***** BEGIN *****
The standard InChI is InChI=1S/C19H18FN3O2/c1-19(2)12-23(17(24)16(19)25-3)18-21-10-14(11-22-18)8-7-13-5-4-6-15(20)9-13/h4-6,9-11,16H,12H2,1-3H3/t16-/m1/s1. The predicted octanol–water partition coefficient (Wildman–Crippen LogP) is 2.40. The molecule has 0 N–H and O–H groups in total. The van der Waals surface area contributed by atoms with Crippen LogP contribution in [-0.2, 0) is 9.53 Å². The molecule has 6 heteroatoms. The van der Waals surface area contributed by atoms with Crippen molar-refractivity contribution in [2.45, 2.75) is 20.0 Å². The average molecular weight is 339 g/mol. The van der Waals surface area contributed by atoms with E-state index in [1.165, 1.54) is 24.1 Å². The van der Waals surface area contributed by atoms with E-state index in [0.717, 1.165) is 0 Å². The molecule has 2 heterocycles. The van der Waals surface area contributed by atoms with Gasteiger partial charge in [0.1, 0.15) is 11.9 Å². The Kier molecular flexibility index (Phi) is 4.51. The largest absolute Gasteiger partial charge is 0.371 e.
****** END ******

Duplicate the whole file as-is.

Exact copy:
The standard InChI is InChI=1S/C19H18FN3O2/c1-19(2)12-23(17(24)16(19)25-3)18-21-10-14(11-22-18)8-7-13-5-4-6-15(20)9-13/h4-6,9-11,16H,12H2,1-3H3/t16-/m1/s1. The predicted octanol–water partition coefficient (Wildman–Crippen LogP) is 2.40. The molecule has 0 N–H and O–H groups in total. The van der Waals surface area contributed by atoms with Crippen LogP contribution in [-0.2, 0) is 9.53 Å². The molecule has 6 heteroatoms. The van der Waals surface area contributed by atoms with Crippen molar-refractivity contribution in [2.45, 2.75) is 20.0 Å². The average molecular weight is 339 g/mol. The van der Waals surface area contributed by atoms with E-state index in [1.165, 1.54) is 24.1 Å². The van der Waals surface area contributed by atoms with E-state index in [0.717, 1.165) is 0 Å². The molecule has 2 heterocycles. The van der Waals surface area contributed by atoms with Gasteiger partial charge in [0.1, 0.15) is 11.9 Å². The Kier molecular flexibility index (Phi) is 4.51. The largest absolute Gasteiger partial charge is 0.371 e.